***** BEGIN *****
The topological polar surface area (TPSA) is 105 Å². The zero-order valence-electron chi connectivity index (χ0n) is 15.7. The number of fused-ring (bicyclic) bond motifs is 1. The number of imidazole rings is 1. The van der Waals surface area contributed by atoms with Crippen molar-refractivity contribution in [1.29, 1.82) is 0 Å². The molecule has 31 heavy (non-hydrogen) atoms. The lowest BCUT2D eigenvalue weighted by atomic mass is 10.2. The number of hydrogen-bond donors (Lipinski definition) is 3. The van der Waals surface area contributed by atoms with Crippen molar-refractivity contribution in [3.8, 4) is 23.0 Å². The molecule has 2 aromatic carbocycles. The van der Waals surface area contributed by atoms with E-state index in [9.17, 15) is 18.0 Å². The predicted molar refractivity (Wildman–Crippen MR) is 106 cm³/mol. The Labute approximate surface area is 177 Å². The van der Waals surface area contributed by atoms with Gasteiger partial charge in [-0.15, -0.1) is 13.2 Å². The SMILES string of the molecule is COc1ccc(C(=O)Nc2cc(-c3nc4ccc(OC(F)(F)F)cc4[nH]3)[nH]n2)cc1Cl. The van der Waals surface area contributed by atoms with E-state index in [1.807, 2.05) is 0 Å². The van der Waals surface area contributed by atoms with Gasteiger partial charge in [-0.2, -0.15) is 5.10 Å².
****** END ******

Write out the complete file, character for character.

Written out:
The topological polar surface area (TPSA) is 105 Å². The zero-order valence-electron chi connectivity index (χ0n) is 15.7. The number of fused-ring (bicyclic) bond motifs is 1. The number of imidazole rings is 1. The van der Waals surface area contributed by atoms with Crippen molar-refractivity contribution in [1.29, 1.82) is 0 Å². The molecule has 31 heavy (non-hydrogen) atoms. The lowest BCUT2D eigenvalue weighted by atomic mass is 10.2. The number of hydrogen-bond donors (Lipinski definition) is 3. The van der Waals surface area contributed by atoms with Crippen molar-refractivity contribution in [3.8, 4) is 23.0 Å². The molecule has 2 aromatic carbocycles. The van der Waals surface area contributed by atoms with E-state index in [9.17, 15) is 18.0 Å². The predicted molar refractivity (Wildman–Crippen MR) is 106 cm³/mol. The Labute approximate surface area is 177 Å². The van der Waals surface area contributed by atoms with Gasteiger partial charge in [-0.15, -0.1) is 13.2 Å². The SMILES string of the molecule is COc1ccc(C(=O)Nc2cc(-c3nc4ccc(OC(F)(F)F)cc4[nH]3)[nH]n2)cc1Cl. The van der Waals surface area contributed by atoms with E-state index in [1.807, 2.05) is 0 Å². The van der Waals surface area contributed by atoms with Gasteiger partial charge in [-0.2, -0.15) is 5.10 Å².